9. zac stafford

    I have an idea that could solve the whole problem. Looking for the contact information for the woman who handles the new carpet project….

  10. For some strange reason I find myself drawn towards the design of the old carpet. Almost like it’s an alien sign or message that if I stare at long enough it’s hidden meaning will become clear! I expanded a picture of it on my tablet and placed it on my floor. I now have my own 7×5 inch remnant!

  11. Brian Rysdorp

    If the original carpet showed too much dirt I don’t understand why they couldn’t of just created a new design that kept the same geometric pattern but placed it on a darker background like a darker blue, a black or a dark gray. The color of the pattern could of stayed the same except lighten the dark blue “runway” lines to maintain visual contrast with a new darker background. The carpet would of maintained a consistency with the original theme and looked even more like a night time view.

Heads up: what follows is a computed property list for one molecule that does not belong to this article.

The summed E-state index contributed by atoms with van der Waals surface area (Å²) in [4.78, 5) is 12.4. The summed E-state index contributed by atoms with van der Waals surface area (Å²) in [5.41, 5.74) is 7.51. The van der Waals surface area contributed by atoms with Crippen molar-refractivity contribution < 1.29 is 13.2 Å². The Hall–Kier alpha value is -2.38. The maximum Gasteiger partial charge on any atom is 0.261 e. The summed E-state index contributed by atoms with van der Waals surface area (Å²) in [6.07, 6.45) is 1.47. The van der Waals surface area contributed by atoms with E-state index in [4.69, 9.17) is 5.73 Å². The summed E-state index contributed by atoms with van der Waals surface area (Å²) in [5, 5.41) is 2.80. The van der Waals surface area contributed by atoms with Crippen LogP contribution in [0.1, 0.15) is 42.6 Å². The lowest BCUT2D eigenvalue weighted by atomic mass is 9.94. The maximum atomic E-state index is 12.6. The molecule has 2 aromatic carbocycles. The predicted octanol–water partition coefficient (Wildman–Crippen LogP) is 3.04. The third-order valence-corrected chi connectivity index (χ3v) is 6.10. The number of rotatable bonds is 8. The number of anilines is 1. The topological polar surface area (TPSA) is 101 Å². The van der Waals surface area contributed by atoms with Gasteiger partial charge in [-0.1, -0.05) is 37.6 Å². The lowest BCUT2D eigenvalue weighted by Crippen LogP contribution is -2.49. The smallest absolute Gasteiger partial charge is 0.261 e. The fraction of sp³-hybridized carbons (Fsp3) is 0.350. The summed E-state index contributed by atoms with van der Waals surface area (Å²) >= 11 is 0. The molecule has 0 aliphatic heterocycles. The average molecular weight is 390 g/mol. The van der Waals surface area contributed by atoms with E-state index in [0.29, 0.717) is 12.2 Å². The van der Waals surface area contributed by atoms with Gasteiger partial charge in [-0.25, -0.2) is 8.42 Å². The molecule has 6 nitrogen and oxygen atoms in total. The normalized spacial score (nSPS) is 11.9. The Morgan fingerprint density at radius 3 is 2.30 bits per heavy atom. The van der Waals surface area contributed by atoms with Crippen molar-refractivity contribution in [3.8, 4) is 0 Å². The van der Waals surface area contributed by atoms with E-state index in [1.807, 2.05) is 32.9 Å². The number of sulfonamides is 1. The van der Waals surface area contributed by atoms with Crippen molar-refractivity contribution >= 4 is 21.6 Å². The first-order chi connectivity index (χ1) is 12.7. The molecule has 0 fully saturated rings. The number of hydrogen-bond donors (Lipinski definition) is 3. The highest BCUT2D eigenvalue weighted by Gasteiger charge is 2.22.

12. Taylor

    I didn’t know about the cult following but I love the wacky old carpet. I’ve been away from Portland for 2 years and I’m somewhat sad that when I finally come back the carpet will be replaced by one with a far worse color scheme. lol.

  13. They touched on this a bit, but I feel like it’s really important to explain the sense of affection and attachment many Portlanders have to their city. It’s not just saying “Look, I’m doing the thing!”- It’s telling your social media network that you’re home and you’re so happy to be back. There’s also the fact that PDX is rated one of the best airports consistently. Ha ha.

    I’m not big into things like this normally, but I always do the foot selfie out of appreciation for my return to my beloved city.